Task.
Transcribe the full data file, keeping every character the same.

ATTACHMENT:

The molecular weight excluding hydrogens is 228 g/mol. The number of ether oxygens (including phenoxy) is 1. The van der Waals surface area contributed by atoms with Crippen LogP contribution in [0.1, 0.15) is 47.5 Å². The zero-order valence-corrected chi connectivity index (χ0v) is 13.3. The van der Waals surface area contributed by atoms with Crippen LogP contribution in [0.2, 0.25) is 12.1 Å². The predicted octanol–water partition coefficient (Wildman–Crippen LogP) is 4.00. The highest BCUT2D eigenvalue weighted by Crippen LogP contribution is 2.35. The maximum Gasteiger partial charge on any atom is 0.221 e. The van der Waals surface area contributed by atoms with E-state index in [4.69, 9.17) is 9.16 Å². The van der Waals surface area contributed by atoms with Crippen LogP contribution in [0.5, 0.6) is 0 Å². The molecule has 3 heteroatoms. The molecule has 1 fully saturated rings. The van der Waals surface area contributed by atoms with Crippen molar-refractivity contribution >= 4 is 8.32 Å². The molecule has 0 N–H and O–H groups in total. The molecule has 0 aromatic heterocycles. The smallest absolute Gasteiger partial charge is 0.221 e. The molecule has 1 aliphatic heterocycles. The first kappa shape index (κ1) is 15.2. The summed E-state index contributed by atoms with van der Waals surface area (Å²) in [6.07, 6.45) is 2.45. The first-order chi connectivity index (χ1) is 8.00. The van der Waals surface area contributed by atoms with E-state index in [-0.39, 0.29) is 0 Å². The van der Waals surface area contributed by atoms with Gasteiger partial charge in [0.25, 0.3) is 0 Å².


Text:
The molecular weight excluding hydrogens is 228 g/mol. The number of ether oxygens (including phenoxy) is 1. The van der Waals surface area contributed by atoms with Crippen LogP contribution in [0.1, 0.15) is 47.5 Å². The zero-order valence-corrected chi connectivity index (χ0v) is 13.3. The van der Waals surface area contributed by atoms with Crippen LogP contribution in [0.2, 0.25) is 12.1 Å². The predicted octanol–water partition coefficient (Wildman–Crippen LogP) is 4.00. The highest BCUT2D eigenvalue weighted by Crippen LogP contribution is 2.35. The maximum Gasteiger partial charge on any atom is 0.221 e. The van der Waals surface area contributed by atoms with E-state index in [4.69, 9.17) is 9.16 Å². The van der Waals surface area contributed by atoms with Crippen LogP contribution in [0.5, 0.6) is 0 Å². The molecule has 3 heteroatoms. The molecule has 1 fully saturated rings. The van der Waals surface area contributed by atoms with Crippen molar-refractivity contribution >= 4 is 8.32 Å². The molecule has 0 N–H and O–H groups in total. The molecule has 0 aromatic heterocycles. The smallest absolute Gasteiger partial charge is 0.221 e. The molecule has 1 aliphatic heterocycles. The first kappa shape index (κ1) is 15.2. The summed E-state index contributed by atoms with van der Waals surface area (Å²) in [6.07, 6.45) is 2.45. The first-order chi connectivity index (χ1) is 8.00. The van der Waals surface area contributed by atoms with E-state index in [-0.39, 0.29) is 0 Å². The van der Waals surface area contributed by atoms with Gasteiger partial charge in [0.25, 0.3) is 0 Å².